How would you like to test a new scripting language?

I’m developing a new, multi-platform scriping language, something like Protobuf and JSON combined. It works on C++, C#, and Java. So, my question is, how would you prefer to try a new scripting language like that? JAR, lib, source code, online editor, or what? Any comments of any languages and options above would be appreciated!

Hi,

I don’t mean to sound disparaging, but before even thinking about how to test it, I’d want to answer the question why I would want to test it.

I’m pretty invested in my technologies of choice and time is a precious commodity. What does your language do that others don’t?

That’s a fair question :slight_smile:
Some people are interested to test new languages etc. just for the sake of exploring something new.
In my case, however, I’m trying to provide features that other languages don’t, like versatility, flexibility, and light weight. One thing is to convince people that it’s worth trying. The next thing is to make it convenient, easy, and safe to do. At least I wouldn’t want to install any application or run suspicious code on my computer for just quickly test some new thing…

Indeed. In that case, I would be most likely to try something in the browser. Basically, whatever takes the least amount of effort until I can see if it is a good fit for me. Something like this: https://repl.it/languages/

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Yes, those editors are great! I made an editor like that for my work-in-progress language, and it’s an easy way to try the syntax etc. and to decide if you want to know more about it. For testing it in real action, I got some thoughts:

  • Providing a JAR package for Java is propably easiest and safest way
  • C++: I could provide headers and a .lib file, but there’s tons of platforms plus running a native binary code could be scary
  • C#: never made a C# library
  • There’s a command line compiler, but it’s not so useful alone (without API to access data from your source code)

Anyway, if you’re curious, try the online editor here and get more info at the frontpage.

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I usually test new languages using the following online utility:

https://learnxinyminutes.com

That’s a cool site! It’s a form of art to squeeze the essential parts of syntax to one page, so that you can learn a new language if you know few languages before.

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It helps to not confuse compilers (translators and/or interpreters or whatever) with languages.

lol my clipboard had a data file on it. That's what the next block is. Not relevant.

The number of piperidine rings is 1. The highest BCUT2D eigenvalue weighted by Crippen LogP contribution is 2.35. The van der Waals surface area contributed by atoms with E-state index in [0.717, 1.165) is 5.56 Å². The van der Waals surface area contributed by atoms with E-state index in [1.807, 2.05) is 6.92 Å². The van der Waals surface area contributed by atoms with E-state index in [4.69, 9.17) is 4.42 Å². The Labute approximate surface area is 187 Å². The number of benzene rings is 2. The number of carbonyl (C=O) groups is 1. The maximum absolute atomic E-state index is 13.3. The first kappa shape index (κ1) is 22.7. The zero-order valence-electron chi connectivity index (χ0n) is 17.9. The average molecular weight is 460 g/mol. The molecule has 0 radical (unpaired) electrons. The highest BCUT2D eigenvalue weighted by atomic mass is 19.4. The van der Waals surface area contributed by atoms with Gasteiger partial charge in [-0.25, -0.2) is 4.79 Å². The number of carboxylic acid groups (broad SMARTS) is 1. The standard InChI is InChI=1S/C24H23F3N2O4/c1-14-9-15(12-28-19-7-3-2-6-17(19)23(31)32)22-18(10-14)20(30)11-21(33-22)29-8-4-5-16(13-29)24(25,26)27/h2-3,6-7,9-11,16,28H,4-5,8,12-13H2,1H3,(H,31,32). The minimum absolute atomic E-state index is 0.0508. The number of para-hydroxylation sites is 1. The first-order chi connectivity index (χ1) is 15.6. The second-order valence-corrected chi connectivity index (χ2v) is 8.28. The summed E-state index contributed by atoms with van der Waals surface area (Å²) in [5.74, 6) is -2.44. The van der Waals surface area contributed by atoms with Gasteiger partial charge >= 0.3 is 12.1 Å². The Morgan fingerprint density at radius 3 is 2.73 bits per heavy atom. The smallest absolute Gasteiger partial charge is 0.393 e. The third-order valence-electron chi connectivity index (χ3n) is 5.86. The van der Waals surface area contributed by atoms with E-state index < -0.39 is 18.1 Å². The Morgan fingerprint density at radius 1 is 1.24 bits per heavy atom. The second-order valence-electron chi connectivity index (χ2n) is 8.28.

For a language, I would want it to be public-domain (yes, the language). For example Java is proprietary, especially originally. Microsoft’s Visual Basic is proprietary. I would also want the language to be peer-reviewed, especially in the manner that C and C++ are. ISO standardizes C++, as in Standard C++. ECMA standardizes C# and ECMAScript. Oracle currently standardizes Java (correct?).

You are attempting to get people to try your language and I assume your compiler for it. You can certainly do that; I am just answering your question of what I would do.

I would also want to know what environment the language is intended for. Theoretically a language can work everywhere; that is how Java is designed. Yet Java is being phased out of the client browser environment. Have you developed a way for your language to exist in browsers like JavaScript does? I am frustrated by languages that are designed for specific environments. PHP is highly limited to web site servers. JavaScript is not often used for desktop applications.

I prefer a compiled language; for example, JavaScript is typically not compiled and the source code is there in the HTML files. There might be nothing in a language’s design that requires it to be compiled or translated or whatever so it is a little confusing whether this issue is a language design issue.

You ask about security. If the script works in a browser’s sandbox environment then security is less of a concern.

C# can be used most everywhere except browsers.

I do not know the protocol for installing a script into a browser but I assume it can be done in a manner consistent with extensions that require validation and verification and security checks.

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Good points! In my case, the compiler is integral part of the language, as the language is now primaly for data scripting, like Protocol buffers and JSON.

For example JSON, the language syntax is important, but you’d want to know how to access and create JSON data from your source code. Also, in my case, how to compile scripted data to bytecode etc.

Later on I need some peer-review and preferably some “establishment” to back it up to make it trustful to users, but at the moment I’m still starting things up.

I would definitely prefer an online editor.

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